Giving a voice to city's investment angels
Invested Investor' launch at Bradfield Centre hears from authorial team about investing before the venture capitalists
The publication of The Invested Investor at The Bradfield Centre on Thursday (October 18) provided an opportunity for networking enthusiastically taken up by an appreciative Cambridge audience.
Author Peter Cowley’s contribution to investors’ decision-making processes is not only a book: there’s a website, regular podcasts and events to encourage the investment community to establish best practice and achieve optimal outcomes for both early-stage start-ups and their angel investors.
“The project started two-and-a-half years ago and at that point it wasn’t going to be a book,” Peter told the Cambridge Independent at the photoshoot minutes before the launch event. “Alan, my son, joined me, we recorded a whole series of podcasts and Kate (Kirk, the Cambridge Phenonmenon writer) wrote it – if you read it, it sounds like it’s come out of my mouth but she produced the words, I’m the author. She interviewed me over months – the thing behind it is social change, to get entrepreneurs and angels to work together.
“Angels are early-stage investors, where the firms involved would probably raise venture capital later on.”
Peter, of course, has been an angel investor for more than 10 years and has been involved in 65 startups. He was named UK Business Angel of the Year 2014/15, and Best Angel of the World by the World Business Angel Investment Forum in February 2017. In July he was elected president of the European Business Angels Network (EBAN) – the pan-European community for early-stage investors covering more than 150 member organisations in 50-plus countries.
The Invested Investor describes how investing in early-stage businesses – before they start fully delivering on their potential – is fraught with risk as well as vast rewards. The chances of success – of the right angel investor being on board with an early-stage technology business entrepreneur – can seem minimal, but somehow Cambridge is very good at it.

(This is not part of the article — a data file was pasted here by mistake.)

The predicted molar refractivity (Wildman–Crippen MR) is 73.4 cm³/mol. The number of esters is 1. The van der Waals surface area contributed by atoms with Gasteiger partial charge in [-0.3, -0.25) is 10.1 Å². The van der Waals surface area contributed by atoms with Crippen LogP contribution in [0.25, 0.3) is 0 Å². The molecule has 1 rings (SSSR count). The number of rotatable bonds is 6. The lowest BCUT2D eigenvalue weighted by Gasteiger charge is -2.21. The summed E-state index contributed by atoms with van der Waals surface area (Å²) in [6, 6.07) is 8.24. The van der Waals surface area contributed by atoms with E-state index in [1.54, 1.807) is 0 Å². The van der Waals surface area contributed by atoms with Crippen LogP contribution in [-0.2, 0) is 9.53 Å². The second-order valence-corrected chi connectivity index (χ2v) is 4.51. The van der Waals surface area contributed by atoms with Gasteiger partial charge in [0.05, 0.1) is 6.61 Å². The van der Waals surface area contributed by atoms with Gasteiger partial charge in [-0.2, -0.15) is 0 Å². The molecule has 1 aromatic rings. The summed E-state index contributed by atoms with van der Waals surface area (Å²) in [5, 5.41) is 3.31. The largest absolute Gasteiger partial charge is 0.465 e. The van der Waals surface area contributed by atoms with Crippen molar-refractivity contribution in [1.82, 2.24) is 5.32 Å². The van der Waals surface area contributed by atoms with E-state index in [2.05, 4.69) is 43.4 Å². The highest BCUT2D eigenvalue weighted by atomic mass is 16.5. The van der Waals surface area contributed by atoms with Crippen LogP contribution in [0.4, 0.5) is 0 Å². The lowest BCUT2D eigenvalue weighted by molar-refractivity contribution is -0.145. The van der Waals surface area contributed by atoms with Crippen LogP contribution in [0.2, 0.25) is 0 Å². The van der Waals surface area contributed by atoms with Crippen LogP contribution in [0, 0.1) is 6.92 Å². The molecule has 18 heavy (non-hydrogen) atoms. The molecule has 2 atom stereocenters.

“It’s like a marriage,” Peter says of the angel/entrepreneur dynamic. “Where the communication is better, it works better.”
Written with help from hundreds of angel and entrepreneurial colleagues, The Invested Investor includes “real-life stories and the lessons learned from both successes and failures”, plus it’s got some great – funny/wise – cartoons scattered throughout.
Tony Quested, owner of Business Weekly, followed, and remarked how incredible it was that in the last 30 years Cambridge has had remarkably few “dodgy” entrepreneurs. Subsequent speakers suggested it may be that the collaborative nature of the hub is a key part of its success, and scaling this inclusivity up has been vital to the successes it is currently delivering.
Contributors to The Invested Investor: The new rules for start-ups, scale-ups and angel investing include Jonathan Milner, founder of Abcam; Fiona Nielsen, founder of Repositive, and Jon Bradford, the man who helped shaped the Bradfield Centre.
Some guests had already read the new title.
“The book is a great read,” said Babraham Bioscience Technologies business acceleration manager Dr Karolina Zapadka. “I wished I’d read it earlier in my career. I’d recommend it to all young entrepreneurs. It helps to understand the value of smart money – and bringing the right people on board at the right time.”
The Invested Investor: The new rules for start-ups, scale-ups and angel investing is on sale now at Amazon, priced at £14.50.
Peter Cowley will be at the Cambridge Independent Science & Technology Awards on November 1, where he will present a copy of The Invested Investor to winners.
More by this authorMike Scialom
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